5

I'm a fan of Garamond fonts and I even worked a little bit a few years ago on an adaptation of URW Garamond No. 8 to OpenType.

Despite my work not going further, I see that garamondx is what I wanted to achieve, but even after reading the original URW license, I'm not sure how "viral" the license really is, since my PDF documents would eventually embed a copy of the fonts.

My question here is: would my documents (say, a book that I write) have restrictions on what I can do, if I use fonts covered by the AFPL?

7

I am a lawyer. But I am not a copyright lawyer, and I am not a Californian lawyer (Californian law purports to cover the AFPL: whether it does or not might be a difficult question, and would depend on where you are). So this is not legal advice! If you want reliable legal advice, you should get it from a lawyer who you give all the details to. It's also a real minefield, because exactly what is copyrightable in a font varies from place to place.

I think we can speak to the intent here, though. The writer of the AFPL assumed US law, in which font data is copyrightable, but the actual graphic design of the font is not. They specified that you can freely distribute but cannot sell distributed works, but also included this line (emphasis added)

Functional use (running) of the Program is not restricted, and any output produced through the use of the Program is subject to this license only if its contents constitute a work based on the Program (independent of having been made by running the Program).

I'd be pretty confident that this means that if you used the outlines to produce a printed book, that would not be restricted, because it would only be a work "based on the Program" (if at all) because the Program had been run.

What about embedding in a PDF? Well, at that point there's room for argument. It's not dealt with expressly, probably because of the age of the licence. It all depends on whether, when a "program" consists of font outlines, you think that embedding those outlines in a PDF is a way of "running" the program. To me, it's not clear what it means to "run" font outlines. But I must say that I think the commonsense view would probably be that embedding in a PDF is a way of "running" the program, and therefore OK, because the PDF is not a derivative work independently of running the program. If that's so, then it's equally OK to sell a PDF. However, I know counter-arguments could be made.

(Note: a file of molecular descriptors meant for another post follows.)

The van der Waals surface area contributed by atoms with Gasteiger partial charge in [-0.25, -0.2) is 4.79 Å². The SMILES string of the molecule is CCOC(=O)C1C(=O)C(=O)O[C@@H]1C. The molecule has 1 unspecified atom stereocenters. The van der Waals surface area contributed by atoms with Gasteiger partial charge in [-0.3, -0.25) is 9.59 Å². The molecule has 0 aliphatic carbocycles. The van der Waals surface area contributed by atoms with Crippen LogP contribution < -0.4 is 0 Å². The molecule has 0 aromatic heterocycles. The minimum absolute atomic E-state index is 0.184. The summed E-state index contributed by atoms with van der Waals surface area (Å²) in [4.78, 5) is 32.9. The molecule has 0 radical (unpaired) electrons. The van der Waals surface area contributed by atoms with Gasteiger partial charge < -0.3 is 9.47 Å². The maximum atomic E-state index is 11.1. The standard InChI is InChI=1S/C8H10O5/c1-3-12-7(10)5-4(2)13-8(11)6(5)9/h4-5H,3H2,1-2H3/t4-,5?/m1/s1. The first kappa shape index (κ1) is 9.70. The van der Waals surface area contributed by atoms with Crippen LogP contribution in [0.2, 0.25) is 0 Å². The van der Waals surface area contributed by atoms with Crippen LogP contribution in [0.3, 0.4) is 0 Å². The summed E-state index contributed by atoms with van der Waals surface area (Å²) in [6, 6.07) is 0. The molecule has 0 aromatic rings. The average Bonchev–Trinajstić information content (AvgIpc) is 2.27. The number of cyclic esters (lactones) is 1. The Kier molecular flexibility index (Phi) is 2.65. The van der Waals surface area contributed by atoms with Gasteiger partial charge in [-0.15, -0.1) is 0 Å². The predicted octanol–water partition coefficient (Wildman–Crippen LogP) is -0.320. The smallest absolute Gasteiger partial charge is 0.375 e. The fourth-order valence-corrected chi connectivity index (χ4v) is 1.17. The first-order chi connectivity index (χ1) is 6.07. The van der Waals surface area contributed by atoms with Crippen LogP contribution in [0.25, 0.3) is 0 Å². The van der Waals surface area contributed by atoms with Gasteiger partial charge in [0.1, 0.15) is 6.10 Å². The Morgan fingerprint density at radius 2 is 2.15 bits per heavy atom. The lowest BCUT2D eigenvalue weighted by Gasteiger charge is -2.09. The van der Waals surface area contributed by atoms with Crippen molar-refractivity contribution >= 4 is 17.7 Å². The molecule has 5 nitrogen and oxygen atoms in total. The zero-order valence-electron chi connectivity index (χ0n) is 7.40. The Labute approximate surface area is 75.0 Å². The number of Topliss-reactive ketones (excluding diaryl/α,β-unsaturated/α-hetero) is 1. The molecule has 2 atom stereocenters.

Suppose I'm wrong. What's the worst that could happen? Two things, in the vanishingly unlikely case that anyone wanted to challenge you:

  1. You might be ordered to stop distributing the PDF in that form, in which case you would need to re-typeset using another font.

  2. You might be ordered to pay a royalty for the use of the font for commercial purposes. URW's most likely applicable license (its e-book license) seems to run at about €60 per font/weight, so if you used (say) regular, smallcaps, italics, bold, and bold italic the maximum liability would be in the region of €300.

In the real world, those are pretty low risks even if you were challenged, which is incredibly unlikely. To me the real question here is ethical. If you are not selling the work commercially, I think you are good, in terms of the letter and spirit of the license. If you are selling it, then you might decide it's more consistent with the spirit in which Garamond 8 was released to use a different font -- one which either has a very clear "free as a bird" license, or one you pay for. I would.

4
  • 1
    The licence restricts "commercial organisations" to distribute the program or work based on the Program if payment is involved. Can an author be said to be a commercial organisation?
    – Sveinung
    May 6 '20 at 14:05
  • A good question, and highly fact dependent. But some legal systems would certainly regard an individual as a "commercial organisation" if engaging in commerce, i.e. buying and selling, perhaps even on a rather small scale. May 6 '20 at 17:35